You’ll need to collect a specific amount of currency to do said upgrades and crafting, which is what most enemies will drop, along with ammo replenishments and the sought after health packs. Crafting upgrades is gradual, as you can’t simply create the best weapons right away, but there’s no real guide on how to create specific weapons or the branching paths of combinations. With a very limited inventory as well, you may not even see many crafting options, as you’ll most likely have to drop many items on your journey.

If you’re a completionist, you’ll have your work cut out for you as there’s logs to find hidden within the levels, new ships to unlock, and tons of challenges. To be honest though, if you’re not that into grinding for new ships, achievements, or unlocking every bonus, the replayability may be a little light for you value wise.

Enemies that are alerted to your presence will start to chase you, firing in your direction. The early enemies aren’t much of a big deal, but in the later stages survival is going to be a great challenge. Given that you can fly in any direction in the rooms, many enemies will be hiding in spots you may not think to check, seemingly from almost every angle at times. Most of the enemy ships are braindead and will simply try to run at you, but later on you’ll face smarter AI that avoids attacks and even tries to out maneuver you, so if you’ve not mastered the controls by that point, you’re going to have a very difficult time.

What I didn’t expect was a crafting system, allowing you to create new and different types of weapons for your little ship. Your ship can equip 2 primary and secondary weapons, each with its own type of ammunition. Killing enemies will drop ammo, currency, and sometimes weapons, allowing you to use them for crafting even better guns and missiles. The biggest downfall though is the crafting menu is poorly made and terribly confusing, and it's not helped by the fact there’s no real tutorial of how to use it properly. It actually took me quite a few playthroughs to figure out what I was crafting exactly and if it was going to be better or worse than what I already had.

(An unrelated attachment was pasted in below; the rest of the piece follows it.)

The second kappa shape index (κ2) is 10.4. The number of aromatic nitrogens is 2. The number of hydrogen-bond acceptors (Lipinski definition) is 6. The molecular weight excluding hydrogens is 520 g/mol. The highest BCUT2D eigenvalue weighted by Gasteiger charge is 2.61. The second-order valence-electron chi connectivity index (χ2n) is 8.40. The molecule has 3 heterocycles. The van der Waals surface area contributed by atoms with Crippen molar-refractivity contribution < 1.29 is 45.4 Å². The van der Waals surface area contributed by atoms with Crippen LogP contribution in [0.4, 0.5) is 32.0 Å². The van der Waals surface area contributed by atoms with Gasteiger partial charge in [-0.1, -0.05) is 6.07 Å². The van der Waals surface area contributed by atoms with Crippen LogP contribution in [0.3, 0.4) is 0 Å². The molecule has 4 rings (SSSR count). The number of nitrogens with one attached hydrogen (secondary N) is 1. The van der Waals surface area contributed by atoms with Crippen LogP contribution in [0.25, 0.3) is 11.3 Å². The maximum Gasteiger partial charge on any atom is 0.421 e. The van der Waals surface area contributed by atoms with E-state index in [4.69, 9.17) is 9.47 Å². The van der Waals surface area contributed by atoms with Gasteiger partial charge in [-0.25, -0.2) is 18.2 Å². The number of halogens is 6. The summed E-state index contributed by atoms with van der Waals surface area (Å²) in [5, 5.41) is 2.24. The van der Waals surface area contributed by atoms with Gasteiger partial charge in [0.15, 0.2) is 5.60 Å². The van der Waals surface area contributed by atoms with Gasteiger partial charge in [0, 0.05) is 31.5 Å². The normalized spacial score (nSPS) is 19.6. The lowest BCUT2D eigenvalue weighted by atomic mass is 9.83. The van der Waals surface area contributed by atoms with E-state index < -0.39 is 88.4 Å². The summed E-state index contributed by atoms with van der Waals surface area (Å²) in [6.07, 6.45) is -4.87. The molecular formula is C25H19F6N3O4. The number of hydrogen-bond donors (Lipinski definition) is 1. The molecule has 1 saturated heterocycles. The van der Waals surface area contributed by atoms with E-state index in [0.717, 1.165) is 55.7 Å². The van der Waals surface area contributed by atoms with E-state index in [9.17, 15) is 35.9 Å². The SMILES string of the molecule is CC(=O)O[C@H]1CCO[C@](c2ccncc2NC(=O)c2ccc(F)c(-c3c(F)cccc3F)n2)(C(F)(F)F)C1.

Granted, you can simply equip the weapons you pick up, but the crafted upgrades are generally better, or used for even higher tier creations. You can also create ship upgrades to suit your play style, if you’re lucky enough to get the parts you need of course. While I’m glad there is a crafting system in place, the confusing menu and UI needs some serious work if they want it to be a focal part of the experience. Many times I crafted a weapon, using up the one I had equipped, only to find out I didn’t like it nearly as much as my original.

Graphically, Sublevel Zero Redux is an awesome blend of retro style low polygons, but almost as if it’s a modern take on Descent with its bright colors and smoothness. Screenshots don’t really do the game justice. The soundtrack is fitting with the overall mood and theme of the game as well. Audio is also retro-like with its upbeat tunes, but it has a sci-fi vibe to its tonality. I never once had to mute the audio or play my own playlist, which is a big win.

Normally I’m not big into roguelike games that tend to punish you for dying, but something kept me coming back for just one more try. Maybe it was the soundtrack, or flying with precision after hours of practice, but it never felt unfair when I did die. With only a handful of control schemes, it may take some time to find one that feels just right, and that’s not even including the steep learning curve for the 6DoF controls.

If you were a fan of Forsaken or Descent from back in the day, Sublevel Zero Redux is a no brainer, as it plays great once you learn it, looks fresh, and sounds great. Sure, it has some hiccups, but if you didn’t grow up in that era or are new to this type of genre, it’s a decent game to jump in with, as long as you know it will take some dedicated practice to learn how to fly how you want to without having to think about it.

Overall: 7.8 / 10
Gameplay: 8.0 / 10
Visuals: 7.5 / 10
Sound: 8.0 / 10